The only way a broker can really deliver what you’re looking for is by listening. Apart from being able to answer all of your questions, a qualified broker should also be just as inclined to ask you questions.
When they show you a property a good broker should take notes (either mentally or physically) about what you do and don’t like and use these notes to adjust which other properties to show you.
If you complain about a property not having enough natural light only to visit three more units that are cramped and dark, chances are your broker is giving you a run-around.
Oftentimes brokers will have specific units that they’re looking to move more quickly or that provide the highest commissions, which will incentivize them to show these apartments even if they don’t match what you have in mind. This ends up being a waste of your time and adds frustration to the house-hunting process. If you feel like your concerns and desires are being ignored, it may be time to find a new broker.
5. Tally your broker’s successes
This should be a simple enough question for a rental broker to answer –what deals have you closed recently? A qualified and reliable broker will be able to list the most recent apartments they’ve rented off the top of their head. They should be happy to share the details when it comes to their recent performance and the types of units and neighborhoods of their most-recent deals.
In answering this question you should be able to get a good sense of how your prospective broker paints the picture of the market. Does he or she seem to have a solid grasp of what the market is like, what trends are out there, and an idea of the direction the market is going to take. If you find your broker bumbling about the market and unable to provide concrete info about what he or she has closed recently, that’s never a good sign.
6. Time your broker’s responses
While much of your assessment of a prospective broker can be based on qualitative data (overall professionalism, knowledge of the industry, etc.) it’s always useful to collect as much quantitative data as well. One easy quantitative assessment that’s easy to conduct is how effective and efficient a broker is when it comes to email communication.
Much of the communication that happens in the real estate world these days happens via email or text message. It’s in your best interest to work with someone who is quick to respond and easy to reach. Send a number of prospective rental brokers an introduction email and ask for more information. Discard any who don’t respond within 48 hours (though the best brokers will respond within half a day).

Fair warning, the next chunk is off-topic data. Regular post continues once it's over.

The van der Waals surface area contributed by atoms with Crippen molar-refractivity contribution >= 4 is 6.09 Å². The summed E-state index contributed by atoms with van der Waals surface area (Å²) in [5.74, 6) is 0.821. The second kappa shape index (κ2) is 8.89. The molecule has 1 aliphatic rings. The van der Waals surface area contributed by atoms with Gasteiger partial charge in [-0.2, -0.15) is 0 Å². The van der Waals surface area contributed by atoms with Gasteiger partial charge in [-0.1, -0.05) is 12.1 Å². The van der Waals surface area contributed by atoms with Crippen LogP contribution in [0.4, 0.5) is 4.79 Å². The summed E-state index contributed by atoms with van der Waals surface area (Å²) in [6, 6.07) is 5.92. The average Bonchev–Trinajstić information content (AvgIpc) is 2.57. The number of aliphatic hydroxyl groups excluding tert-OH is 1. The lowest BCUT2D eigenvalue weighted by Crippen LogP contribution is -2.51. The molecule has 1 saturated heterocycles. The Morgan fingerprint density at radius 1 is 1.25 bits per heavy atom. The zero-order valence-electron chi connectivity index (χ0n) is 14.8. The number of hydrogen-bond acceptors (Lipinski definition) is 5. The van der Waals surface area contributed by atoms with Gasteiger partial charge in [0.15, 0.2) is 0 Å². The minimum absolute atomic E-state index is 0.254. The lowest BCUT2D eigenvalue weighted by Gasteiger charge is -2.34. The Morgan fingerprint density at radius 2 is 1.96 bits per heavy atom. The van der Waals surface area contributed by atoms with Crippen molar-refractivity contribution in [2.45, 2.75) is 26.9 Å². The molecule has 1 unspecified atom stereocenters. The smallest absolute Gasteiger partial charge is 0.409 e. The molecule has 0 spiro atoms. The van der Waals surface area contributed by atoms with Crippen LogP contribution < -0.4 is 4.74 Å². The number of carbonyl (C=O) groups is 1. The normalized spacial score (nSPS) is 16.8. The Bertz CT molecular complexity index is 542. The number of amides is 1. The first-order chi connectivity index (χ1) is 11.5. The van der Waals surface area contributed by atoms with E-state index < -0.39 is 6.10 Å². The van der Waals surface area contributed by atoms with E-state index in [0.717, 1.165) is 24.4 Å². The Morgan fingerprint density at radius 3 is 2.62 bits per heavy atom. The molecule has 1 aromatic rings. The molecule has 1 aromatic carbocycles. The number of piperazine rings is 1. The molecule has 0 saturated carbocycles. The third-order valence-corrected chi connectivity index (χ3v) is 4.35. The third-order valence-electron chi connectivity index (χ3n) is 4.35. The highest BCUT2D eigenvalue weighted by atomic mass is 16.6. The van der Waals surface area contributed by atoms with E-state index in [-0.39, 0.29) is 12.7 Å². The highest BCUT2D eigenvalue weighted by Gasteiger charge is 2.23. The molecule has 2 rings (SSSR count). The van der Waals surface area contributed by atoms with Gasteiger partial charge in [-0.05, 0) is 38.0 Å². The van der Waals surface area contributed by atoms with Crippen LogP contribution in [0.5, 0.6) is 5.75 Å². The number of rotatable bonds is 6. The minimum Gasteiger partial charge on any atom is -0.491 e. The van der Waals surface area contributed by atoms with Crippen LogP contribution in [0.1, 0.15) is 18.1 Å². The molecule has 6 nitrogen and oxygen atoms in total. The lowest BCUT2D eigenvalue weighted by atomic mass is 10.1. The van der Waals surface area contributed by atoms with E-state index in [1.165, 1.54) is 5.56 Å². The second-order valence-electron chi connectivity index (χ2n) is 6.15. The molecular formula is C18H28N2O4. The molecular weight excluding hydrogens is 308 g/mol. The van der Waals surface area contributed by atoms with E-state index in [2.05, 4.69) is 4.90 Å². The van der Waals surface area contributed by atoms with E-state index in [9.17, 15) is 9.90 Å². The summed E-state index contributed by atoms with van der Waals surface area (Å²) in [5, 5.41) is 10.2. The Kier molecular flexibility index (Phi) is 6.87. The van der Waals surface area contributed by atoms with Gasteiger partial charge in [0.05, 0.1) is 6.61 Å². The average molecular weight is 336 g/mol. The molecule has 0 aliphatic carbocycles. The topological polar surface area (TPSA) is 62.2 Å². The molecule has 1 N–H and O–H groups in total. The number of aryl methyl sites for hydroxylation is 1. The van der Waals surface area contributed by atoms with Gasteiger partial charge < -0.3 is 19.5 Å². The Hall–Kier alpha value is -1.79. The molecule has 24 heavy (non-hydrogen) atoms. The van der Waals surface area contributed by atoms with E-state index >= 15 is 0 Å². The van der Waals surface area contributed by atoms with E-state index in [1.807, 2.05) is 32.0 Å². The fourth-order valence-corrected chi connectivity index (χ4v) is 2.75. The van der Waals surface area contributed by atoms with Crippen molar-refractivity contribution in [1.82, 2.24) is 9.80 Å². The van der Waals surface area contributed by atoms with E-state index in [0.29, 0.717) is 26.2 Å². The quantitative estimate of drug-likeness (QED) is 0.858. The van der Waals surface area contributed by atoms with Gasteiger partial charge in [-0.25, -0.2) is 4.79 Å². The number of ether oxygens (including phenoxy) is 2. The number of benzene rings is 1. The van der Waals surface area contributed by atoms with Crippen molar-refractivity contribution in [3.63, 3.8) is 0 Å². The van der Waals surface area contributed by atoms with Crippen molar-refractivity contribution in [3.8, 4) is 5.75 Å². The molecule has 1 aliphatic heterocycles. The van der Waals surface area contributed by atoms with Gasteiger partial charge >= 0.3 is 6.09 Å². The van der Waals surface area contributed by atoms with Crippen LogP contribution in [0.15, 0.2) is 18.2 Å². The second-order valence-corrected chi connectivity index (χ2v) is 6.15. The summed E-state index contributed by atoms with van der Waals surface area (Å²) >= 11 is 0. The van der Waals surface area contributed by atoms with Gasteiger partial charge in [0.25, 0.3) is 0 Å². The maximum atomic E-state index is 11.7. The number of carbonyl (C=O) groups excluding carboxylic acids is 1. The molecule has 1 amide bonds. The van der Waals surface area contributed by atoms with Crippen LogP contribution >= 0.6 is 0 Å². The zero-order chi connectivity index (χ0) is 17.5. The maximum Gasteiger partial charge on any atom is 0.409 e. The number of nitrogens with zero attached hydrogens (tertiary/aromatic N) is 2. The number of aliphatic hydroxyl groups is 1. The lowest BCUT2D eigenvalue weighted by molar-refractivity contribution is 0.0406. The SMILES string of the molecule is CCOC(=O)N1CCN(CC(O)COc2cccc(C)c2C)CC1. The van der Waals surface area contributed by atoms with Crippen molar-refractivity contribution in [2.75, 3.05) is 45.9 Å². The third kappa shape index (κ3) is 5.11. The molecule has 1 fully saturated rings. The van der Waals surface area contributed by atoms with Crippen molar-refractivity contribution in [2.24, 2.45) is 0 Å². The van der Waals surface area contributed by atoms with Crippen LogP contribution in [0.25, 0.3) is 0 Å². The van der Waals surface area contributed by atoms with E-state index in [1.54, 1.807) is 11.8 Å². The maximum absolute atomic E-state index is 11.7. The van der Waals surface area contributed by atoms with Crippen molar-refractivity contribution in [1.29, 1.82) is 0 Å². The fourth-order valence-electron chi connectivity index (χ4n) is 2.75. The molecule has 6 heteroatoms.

Also, pay attention to the quality of their response. If you ask five questions in an email, make sure your potential broker answers all five, not just two or three. This will highlight very quickly how thorough a broker is and how much time and attention he or she is willing to spend on you as a client.
7. Find out who else your broker is serving
While it would be nice to think you are your broker’s sole client and they have nothing else to do but scour the market for your perfect apartment, this is never going to be the case. Brokers make a living by serving a number of clients at once. When shopping for a broker, you want to find a balance between one that is popular enough to suggest they’re good at their job, but not so popular that they don’t have any time for you.
It’s worth asking how many other clients a prospective broker is currently working with, and how comfortable they are with their workload. The last thing you want is for your search to get lost in a sea of other clients while your dream apartment gets snagged right out from under you. That said, if a broker is well organized and has strong communication skills, it’s very probable that he or she can balance a dozen clients without an issue.
There is no surefire way to steer clear of a dud broker, but if you follow these tips, are diligent in your research, and follow your gut, chances are you’ll be able to weed out the good from the deceitful and find a broker who will make your home search go as smoothly as possible.